Dylan and a reluctant Jordy try to buy a BMW. When that fails, they buy Honda cycles, and the matching doofy attire, instead. “Bring on the chicks,” Dylan leers, because if there’s anything straight girls love, it’s dudes who don’t shave monkey-clinging to each other on the back of a crotch rocket. Cue the wheelie.

Hoffs micromanages Ioki before his “date” with Lauren. Irritated, he offers to handle the bust himself. She apologizes for getting so het up about the case, and explains that, when she first started on the force, she did a lot of vice work — and a male detective spread an analogous rumor about her that took years to correct. Ioki is sorry Lauren “didn’t pan out.” Hoffs shrugs, if she’s dirty, bust her.

After punching in the code at Nerd Friend’s parents’ house, Ioki wants to get down to brass tacks, but Lauren asks for a cold drink so she can scribble down the code and case the joint. Across the street, Hoffs spies angrily as Lauren tests the code. Hoffs heads for a pay phone to get the number for Casa Nerd Friend.

Upstairs in Nerd Friend’s brother’s room, Ioki and Lauren mack; Ioki again tries to talk price, but Lauren doesn’t think she can wait that long. The phone starts ringing; it’s Hoffs, warning Ioki not to bust Lauren yet because she thinks Lauren’s tied to the burglary ring. As Lauren reclines on the bed in a matronly bustier, Ioki awkwards that he just got “the worst headache.” Har.

Fuller is pissed that Hoffs and Ioki didn’t bust Lauren the night before. Hoffs wails that Lauren “was probably raised in the back room of a massage parlor,” which is kind of a leap, but her point is that Lauren never had a chance. Fuller doesn’t think Lauren will turn state’s evidence; Hoffs says that, based on Lauren’s lies, what she really wants is a straight, square life. Fuller will let her try to get Lauren to confess on her own.

Meanwhile, the ATM thieves have gotten picked up; according to their statements, they found themselves 12 grand short after the robbery, which means…oh right, you read the earlier part of the recap. Penhall: defeated. Hanson: irrationally irritated, some more, by having to do his job. He asks Fuller if they can pause the manhunt until Dylan and Jordy run out of money. Nope: they’re still minors and still missing.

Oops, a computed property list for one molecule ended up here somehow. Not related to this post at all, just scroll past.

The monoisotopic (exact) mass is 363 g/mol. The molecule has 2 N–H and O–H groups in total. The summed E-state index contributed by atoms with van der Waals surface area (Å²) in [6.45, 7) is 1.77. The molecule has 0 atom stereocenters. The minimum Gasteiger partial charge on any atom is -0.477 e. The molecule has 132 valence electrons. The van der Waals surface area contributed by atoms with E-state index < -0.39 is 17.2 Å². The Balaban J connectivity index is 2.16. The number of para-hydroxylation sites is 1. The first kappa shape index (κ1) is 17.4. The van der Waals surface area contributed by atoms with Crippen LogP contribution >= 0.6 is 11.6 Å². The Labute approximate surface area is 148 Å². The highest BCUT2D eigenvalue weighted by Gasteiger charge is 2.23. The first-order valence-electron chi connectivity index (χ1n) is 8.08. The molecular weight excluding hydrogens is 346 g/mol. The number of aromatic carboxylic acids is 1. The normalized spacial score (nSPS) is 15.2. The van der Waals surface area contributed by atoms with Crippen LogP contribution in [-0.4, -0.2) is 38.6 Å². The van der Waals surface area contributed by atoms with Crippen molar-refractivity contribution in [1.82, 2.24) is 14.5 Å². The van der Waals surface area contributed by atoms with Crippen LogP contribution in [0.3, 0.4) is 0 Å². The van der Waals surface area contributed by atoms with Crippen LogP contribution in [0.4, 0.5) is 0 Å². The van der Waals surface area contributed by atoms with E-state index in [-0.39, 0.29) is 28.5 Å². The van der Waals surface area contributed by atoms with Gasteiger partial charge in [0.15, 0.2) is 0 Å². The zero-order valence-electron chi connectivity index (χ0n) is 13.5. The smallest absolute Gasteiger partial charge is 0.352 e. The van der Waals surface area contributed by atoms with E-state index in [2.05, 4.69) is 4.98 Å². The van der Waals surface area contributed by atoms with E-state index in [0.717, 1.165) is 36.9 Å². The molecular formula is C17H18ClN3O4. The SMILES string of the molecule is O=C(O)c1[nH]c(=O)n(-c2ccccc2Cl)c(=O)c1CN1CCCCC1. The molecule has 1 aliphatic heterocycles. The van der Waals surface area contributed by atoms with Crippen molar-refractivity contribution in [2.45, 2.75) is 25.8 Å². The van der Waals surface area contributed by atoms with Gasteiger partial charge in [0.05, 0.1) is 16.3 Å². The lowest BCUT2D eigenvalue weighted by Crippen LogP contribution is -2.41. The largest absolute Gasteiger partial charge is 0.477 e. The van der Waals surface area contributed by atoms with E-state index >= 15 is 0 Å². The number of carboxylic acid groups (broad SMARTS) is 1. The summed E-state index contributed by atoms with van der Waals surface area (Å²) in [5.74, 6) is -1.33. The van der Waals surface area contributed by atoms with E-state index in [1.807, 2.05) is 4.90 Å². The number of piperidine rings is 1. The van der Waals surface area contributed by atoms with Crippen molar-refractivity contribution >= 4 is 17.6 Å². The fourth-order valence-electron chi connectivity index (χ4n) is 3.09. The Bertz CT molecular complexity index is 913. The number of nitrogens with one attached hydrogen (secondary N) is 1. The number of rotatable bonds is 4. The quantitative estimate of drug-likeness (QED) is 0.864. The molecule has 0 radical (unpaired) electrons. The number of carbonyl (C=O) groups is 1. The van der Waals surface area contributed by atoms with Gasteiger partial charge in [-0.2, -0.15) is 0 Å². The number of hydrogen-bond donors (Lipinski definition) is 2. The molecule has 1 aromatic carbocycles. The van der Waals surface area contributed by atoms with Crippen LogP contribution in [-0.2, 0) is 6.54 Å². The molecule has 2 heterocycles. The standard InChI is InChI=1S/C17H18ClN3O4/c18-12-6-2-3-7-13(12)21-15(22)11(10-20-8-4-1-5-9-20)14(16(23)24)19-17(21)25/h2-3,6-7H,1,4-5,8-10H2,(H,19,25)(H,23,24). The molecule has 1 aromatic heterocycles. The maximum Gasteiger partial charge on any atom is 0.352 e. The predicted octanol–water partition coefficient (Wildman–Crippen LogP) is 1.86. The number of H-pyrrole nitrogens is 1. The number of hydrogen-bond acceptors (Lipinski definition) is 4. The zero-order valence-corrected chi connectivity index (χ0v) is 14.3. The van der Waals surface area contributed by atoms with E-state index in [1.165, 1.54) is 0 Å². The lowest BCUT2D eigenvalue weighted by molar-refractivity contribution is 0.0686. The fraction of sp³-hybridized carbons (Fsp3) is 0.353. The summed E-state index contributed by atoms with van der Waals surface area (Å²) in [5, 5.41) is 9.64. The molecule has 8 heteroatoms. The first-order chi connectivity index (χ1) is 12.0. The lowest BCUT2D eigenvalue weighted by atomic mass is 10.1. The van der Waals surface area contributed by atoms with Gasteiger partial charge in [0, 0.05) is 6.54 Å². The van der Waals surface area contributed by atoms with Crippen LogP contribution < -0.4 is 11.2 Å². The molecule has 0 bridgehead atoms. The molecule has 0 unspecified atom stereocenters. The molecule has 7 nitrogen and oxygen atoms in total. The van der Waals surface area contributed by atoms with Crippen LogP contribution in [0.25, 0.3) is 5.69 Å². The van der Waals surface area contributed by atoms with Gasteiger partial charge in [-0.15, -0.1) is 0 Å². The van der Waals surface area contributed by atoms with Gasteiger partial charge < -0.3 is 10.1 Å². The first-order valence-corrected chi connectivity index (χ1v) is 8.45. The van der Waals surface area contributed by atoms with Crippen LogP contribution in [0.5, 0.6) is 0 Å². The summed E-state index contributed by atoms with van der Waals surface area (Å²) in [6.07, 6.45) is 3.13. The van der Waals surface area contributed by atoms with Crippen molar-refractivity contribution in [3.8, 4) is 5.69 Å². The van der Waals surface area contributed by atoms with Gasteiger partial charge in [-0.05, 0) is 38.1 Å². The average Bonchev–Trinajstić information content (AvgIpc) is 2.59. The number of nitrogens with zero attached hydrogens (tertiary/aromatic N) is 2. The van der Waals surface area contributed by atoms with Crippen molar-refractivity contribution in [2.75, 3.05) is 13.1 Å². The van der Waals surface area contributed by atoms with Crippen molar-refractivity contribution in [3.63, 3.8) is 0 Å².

Lauren: “A cop?! Well that’s just great! FLOUNCING AWAY NOW!” Hoffs: “Well, then I guess we both lied, ahem.” Lauren tries to say that all women are prostitutes, doing it for mink coats and wedding rings; Lauren just gets hers “up front and in cash.” “That what your mom taught you?” Hoffs snides. Ouch. Hoffs mentions the robberies. Lauren dares her to prove it, stomps into her VW Bug (…I know), and drives away.

Jordy scores a young lady at an arcade by offering himself as her quarter daddy. Dylan picks up her friend with an offer of a ride on the motorbike.

Their parents, meanwhile, are by turns relieved that the boys are safe, and horrified to hear that they stole the money to finance their clichés-of-rich-life spree.

Lauren comes home to find Eddie leaving Mom’s bedroom, and Mom all junked out. Lauren flails herself at Eddie, who throws her to the floor and explains that Mom called him — and that Lauren’s cut from last night’s robbery went into Mom’s arm. He does not, however, explain his professorial corduroy sport coat.

Later, Hoffs comes over. We track past an amateurish Cray-Pa drawing of Mom to the living room as Hoffs, disappointed, says they’ll book Lauren on suspicion of conspiracy: “We’ve got a pretty good case. You’ll probably be sent to a JD school.” Lauren asks what happens if she snitches on Eddie. That’s up to the DA. Lauren is self-hating on the subject of her painting (correctly; it’s traditional to give portrait subjects a chin, honey), then cries about Eddie stringing out her mom. Finally she gives up Eddie’s name. Hoffs agrees to let her stay with Mom and come down to the station later, but she’ll probably have to go into a foster home once Mom stabilizes. Lauren wigs, and Hoffs is like, time to cut the cord and protect yourself for a change. Lauren will call if she hears from Eddie. She just wanted to start over! Glycerine!